In the report back from the breakout and also in the summing up at the end of the retreat, several participants raised the need for more training both of substantive legal knowledge and on business management.
Doubling revenues in 3 – 5 years
Short term action points (to be accomplished in the next 3 months)
– Streamline HR through recruitment, incentive programmes and training
– Put in place programmes for staff retention
– Communicate more efficiently with clients
– Assess current practice areas to determine which are profitable / not
– Take time to understand why the firm wishes to collaborate and the ideal characteristics of the firm/organization with which to collaborate
– Train business support staff to understand their role in the firm better
– Delegate more
Mid-term action points (to be accomplished in the next 2 years)
– Map new practice areas and devise strategies on how to break into these as well as offer training to associates to deliver in these areas
– Find out more about IT and how to leverage it for more efficient service delivery
– Undertake a skills audit in the firm in line with the firm’s vision
– Implement a performance management system
– Build brand for both staff and the firm
– Partner with senior advocates to offer mentorship for younger associates in the firms
Long-term action points (to be accomplished in the next 3-5 years)
– To be ranked as a leading resource in the region
– Be able to attract required resources to accomplish the firm’s goals
– Build on other professional services (such as energy, tax and finance) to leverage growth for the legal services
– Allow practitioners in the firm to be more specialized even as the firm engages in broader service areas
The final session of the retreat explored the Development of a Client Charter for East African law firms. What was anticipated was an informal guideline on what clients expect from lawyers and what lawyers undertake to deliver. This would then form a basis for discussion and development of universal guiding principles for EALS members’ client care.
A range of good ideas emerged which were recorded by the EALS and are being synthesised into the Client Charter document.
The session also posed the questions:
– What do you expect EALS and national bars to do to develop the legal profession?
– What are the future actions – how do we consolidate the gains made at the retreat?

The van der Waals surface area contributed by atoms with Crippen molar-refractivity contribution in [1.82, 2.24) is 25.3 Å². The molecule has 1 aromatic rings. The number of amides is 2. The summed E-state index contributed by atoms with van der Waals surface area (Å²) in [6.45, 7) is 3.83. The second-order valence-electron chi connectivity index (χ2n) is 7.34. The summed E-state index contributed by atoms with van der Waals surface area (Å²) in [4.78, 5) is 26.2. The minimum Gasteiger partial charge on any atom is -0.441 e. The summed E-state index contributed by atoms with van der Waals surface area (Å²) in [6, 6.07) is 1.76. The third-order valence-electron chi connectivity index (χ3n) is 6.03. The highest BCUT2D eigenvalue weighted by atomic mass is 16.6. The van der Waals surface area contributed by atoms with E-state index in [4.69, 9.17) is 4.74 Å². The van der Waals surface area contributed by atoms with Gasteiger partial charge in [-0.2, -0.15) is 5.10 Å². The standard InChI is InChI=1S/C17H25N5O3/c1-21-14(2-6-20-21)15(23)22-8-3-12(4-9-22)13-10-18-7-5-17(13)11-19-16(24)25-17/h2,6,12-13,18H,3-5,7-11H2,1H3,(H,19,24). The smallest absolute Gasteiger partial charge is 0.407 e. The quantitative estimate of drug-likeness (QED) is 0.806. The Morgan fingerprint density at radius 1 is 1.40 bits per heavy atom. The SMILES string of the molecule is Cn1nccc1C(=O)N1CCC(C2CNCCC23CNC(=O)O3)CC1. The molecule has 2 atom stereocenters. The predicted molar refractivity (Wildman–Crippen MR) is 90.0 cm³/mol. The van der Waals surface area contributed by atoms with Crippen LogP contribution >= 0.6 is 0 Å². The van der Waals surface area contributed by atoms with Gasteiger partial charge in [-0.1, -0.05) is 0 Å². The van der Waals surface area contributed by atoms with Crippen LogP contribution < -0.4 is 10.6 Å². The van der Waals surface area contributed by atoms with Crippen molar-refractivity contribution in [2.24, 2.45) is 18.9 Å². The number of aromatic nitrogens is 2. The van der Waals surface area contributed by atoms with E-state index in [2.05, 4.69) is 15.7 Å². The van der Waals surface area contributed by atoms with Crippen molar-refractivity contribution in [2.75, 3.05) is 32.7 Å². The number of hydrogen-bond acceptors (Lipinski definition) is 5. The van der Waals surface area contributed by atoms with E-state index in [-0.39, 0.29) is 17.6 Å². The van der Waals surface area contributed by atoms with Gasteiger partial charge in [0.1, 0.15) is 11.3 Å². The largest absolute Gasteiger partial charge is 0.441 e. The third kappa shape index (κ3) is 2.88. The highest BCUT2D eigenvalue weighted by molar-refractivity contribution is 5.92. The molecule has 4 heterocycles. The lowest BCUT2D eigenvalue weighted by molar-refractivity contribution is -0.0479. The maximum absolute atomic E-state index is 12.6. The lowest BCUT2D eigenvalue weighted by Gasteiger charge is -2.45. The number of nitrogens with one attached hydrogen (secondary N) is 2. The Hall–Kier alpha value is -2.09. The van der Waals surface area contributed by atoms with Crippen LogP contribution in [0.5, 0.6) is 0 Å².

Feedback from James Kamau (Chairperson of DLA Africa).
“The retreat identified that the new challenges facing the legal profession in East Africa are:-
– effective service to the increasingly globalised clients;
– the growing role for legal technology;
– new expectations from the workforce and ever-expanding client expectations around breadth and depth of advice.
Only a handful of law firms in East Africa are fully aware of and have the capacity to meet these challenges. These firms have access to new technology tools and are in networks / groups in various countries enabling them to attract and train their personnel, etc.
The majority of the firms are simply not equipped to meet these challenges as they lack properly trained personnel, appropriate scale and financial resources.
The question that was left unanswered is how the big firms and the law associations can help the smaller firms upscale and operate effectively. There were divergent views on this, including that the big firms offer training and collaboration opportunities (resulting in transfer of knowledge and skills).
I believe that the next steps should involve the bar associations providing a forum to discuss and come up with concrete solutions which will involve engagement with the big law firms, Government, donors and other relevant agencies.”
Feedback from Carol Kariuki (founder and CEO of Totally Sorted Limited, a legal practice management consultancy in the region).
“It was refreshing to see so many law firm leaders interested in running their firms professionally; accepting that the practice of law is a business and therefore must be run as one. The need for capacity building and management training is universal and I look forward to seeing this take on as similar a priority as technical training.”